At the end of the airstrip, a drum of water and evidence on the ground suggests that they ate sliced ham. Headlights with connecting wires suggest that they attached a battery when they needed to signal. And the field, according to the soldiers, did not have palms when they last visited the site.
Lt. Col. David Jones
“There is very little that we can do to stop these guys from stopping and filling these holes. Obviously with heavy equipment they can come in again and refill it as has happened in the past. But what happens now is that we continue aerial reconnaissance to confirm that this airstrip is not being upgraded. So whenever we do a cratering like this, we come in with the aerial reconnaissance confirm it is not being upgraded. If it is being upgraded, we come in and then we set up a covert op and then we come in and challenge anyone to land here and then take them out. It is a reserve and coming in here, we also noticed some logs that were cut. Obviously the signs were there; logging is prohibited in this area. So apart from the illegal clearing here, there is also logging that being done in this area that is illegal.”
But there is one more unfortunate effect of the clearing in the reserve. Upon a mound we could pick up obsidian flints, shards from broken mayan pottery and vases, one of which still had the paint markings visible. Essentially an undiscovered archaeological site was also destroyed by locals working for the narco traffickers.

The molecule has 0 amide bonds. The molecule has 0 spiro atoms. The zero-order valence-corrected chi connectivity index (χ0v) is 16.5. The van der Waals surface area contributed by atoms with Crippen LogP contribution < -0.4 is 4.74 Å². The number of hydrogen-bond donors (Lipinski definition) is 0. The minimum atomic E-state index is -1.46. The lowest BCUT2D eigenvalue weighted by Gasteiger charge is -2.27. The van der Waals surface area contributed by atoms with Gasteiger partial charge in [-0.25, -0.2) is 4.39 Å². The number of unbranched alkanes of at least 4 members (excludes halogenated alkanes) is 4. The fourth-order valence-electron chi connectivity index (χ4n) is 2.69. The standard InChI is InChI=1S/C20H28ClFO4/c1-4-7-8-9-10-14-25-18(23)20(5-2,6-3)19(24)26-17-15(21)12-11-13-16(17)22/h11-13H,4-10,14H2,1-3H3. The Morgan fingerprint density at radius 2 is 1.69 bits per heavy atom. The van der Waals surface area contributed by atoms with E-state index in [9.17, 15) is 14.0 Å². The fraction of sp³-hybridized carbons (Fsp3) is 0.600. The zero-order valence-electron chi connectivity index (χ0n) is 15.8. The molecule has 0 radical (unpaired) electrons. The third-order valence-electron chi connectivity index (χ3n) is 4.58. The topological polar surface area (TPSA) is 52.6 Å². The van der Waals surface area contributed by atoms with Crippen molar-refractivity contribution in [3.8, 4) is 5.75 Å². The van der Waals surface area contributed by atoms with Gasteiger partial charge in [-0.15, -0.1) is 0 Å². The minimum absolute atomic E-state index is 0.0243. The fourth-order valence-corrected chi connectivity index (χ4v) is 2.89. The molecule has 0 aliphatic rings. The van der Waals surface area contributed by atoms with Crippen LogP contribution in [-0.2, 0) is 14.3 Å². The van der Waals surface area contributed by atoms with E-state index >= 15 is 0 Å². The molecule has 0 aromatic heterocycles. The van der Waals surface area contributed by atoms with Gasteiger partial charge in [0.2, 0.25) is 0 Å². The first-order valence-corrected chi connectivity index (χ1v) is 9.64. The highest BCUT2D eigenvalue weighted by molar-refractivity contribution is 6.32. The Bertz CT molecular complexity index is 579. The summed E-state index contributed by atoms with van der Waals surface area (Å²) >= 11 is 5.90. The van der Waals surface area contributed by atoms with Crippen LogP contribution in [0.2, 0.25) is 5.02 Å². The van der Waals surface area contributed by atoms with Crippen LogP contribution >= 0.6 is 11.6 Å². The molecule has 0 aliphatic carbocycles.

Lt. Col. David Jones
“Having such an operation requires detailed coordination. It requires someone with good organizational skills and it requires a lot of money because those heavy duty equipment it is expensive. It is expensive to get them here, fuel is expensive, they need to pay manpower and probably over fifty-sixty guys were employed in working on this airstrip because first they had to clear the land. And if you can see, it is a big area to clear because all this area were trees. After they cleared the trees then they had to grade this area so that an aircraft could actually land. So it is quite expensive and I surely believe that they have local assistance and there is also foreign assistance, I believe, that is involved inth e illicit business of drug transshipment here. It looks narrow, but an aircraft of good size would have landed here. Judging from the length of the airstrip, I believe something really large could have landed here because normally for the smaller aircraft, they wouldn’t use about a kilometer of runway—they would probably use about six to seven hundred meters the most. But this one has at least about a kilometer so they were expecting something large here.”
“The destruction of the airfield has been very successful; however, it’s only one day in three hundred and sixty-five days of the B.D.F.’s fight against narco-trafficking. Reporting for News five, Jose Sanchez.”